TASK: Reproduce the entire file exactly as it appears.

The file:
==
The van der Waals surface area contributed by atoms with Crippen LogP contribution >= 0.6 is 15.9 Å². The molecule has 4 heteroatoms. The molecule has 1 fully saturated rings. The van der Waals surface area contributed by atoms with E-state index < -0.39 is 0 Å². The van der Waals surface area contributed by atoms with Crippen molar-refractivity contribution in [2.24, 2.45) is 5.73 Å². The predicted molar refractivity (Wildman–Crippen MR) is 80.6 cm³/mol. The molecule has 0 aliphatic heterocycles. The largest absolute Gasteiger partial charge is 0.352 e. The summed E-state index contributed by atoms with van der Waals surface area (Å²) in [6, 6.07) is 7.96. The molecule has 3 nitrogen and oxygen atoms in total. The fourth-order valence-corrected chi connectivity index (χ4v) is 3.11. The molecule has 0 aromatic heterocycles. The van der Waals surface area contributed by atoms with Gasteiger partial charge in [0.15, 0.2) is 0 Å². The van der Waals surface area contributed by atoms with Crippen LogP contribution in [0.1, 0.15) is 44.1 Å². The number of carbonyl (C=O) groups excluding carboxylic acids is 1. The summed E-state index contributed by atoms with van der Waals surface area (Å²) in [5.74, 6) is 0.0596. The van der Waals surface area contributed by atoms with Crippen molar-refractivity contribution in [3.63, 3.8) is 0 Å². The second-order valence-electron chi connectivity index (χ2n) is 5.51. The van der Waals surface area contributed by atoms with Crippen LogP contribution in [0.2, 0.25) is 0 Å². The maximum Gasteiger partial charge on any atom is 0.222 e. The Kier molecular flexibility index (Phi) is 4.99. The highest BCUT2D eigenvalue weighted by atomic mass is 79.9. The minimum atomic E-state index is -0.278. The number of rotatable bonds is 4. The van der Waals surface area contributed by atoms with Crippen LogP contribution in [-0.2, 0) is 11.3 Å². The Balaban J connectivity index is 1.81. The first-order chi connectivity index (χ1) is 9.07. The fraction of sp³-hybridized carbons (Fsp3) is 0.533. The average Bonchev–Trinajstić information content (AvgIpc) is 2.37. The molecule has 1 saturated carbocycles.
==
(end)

The van der Waals surface area contributed by atoms with Crippen LogP contribution >= 0.6 is 15.9 Å². The molecule has 4 heteroatoms. The molecule has 1 fully saturated rings. The van der Waals surface area contributed by atoms with E-state index < -0.39 is 0 Å². The van der Waals surface area contributed by atoms with Crippen molar-refractivity contribution in [2.24, 2.45) is 5.73 Å². The predicted molar refractivity (Wildman–Crippen MR) is 80.6 cm³/mol. The molecule has 0 aliphatic heterocycles. The largest absolute Gasteiger partial charge is 0.352 e. The summed E-state index contributed by atoms with van der Waals surface area (Å²) in [6, 6.07) is 7.96. The molecule has 3 nitrogen and oxygen atoms in total. The fourth-order valence-corrected chi connectivity index (χ4v) is 3.11. The molecule has 0 aromatic heterocycles. The van der Waals surface area contributed by atoms with Gasteiger partial charge in [0.15, 0.2) is 0 Å². The van der Waals surface area contributed by atoms with Crippen LogP contribution in [0.1, 0.15) is 44.1 Å². The number of carbonyl (C=O) groups excluding carboxylic acids is 1. The summed E-state index contributed by atoms with van der Waals surface area (Å²) in [5.74, 6) is 0.0596. The van der Waals surface area contributed by atoms with Crippen molar-refractivity contribution in [3.63, 3.8) is 0 Å². The second-order valence-electron chi connectivity index (χ2n) is 5.51. The van der Waals surface area contributed by atoms with Crippen LogP contribution in [0.2, 0.25) is 0 Å². The maximum Gasteiger partial charge on any atom is 0.222 e. The Kier molecular flexibility index (Phi) is 4.99. The highest BCUT2D eigenvalue weighted by atomic mass is 79.9. The minimum atomic E-state index is -0.278. The number of rotatable bonds is 4. The van der Waals surface area contributed by atoms with Crippen LogP contribution in [-0.2, 0) is 11.3 Å². The Balaban J connectivity index is 1.81. The first-order chi connectivity index (χ1) is 9.07. The fraction of sp³-hybridized carbons (Fsp3) is 0.533. The average Bonchev–Trinajstić information content (AvgIpc) is 2.37. The molecule has 1 saturated carbocycles.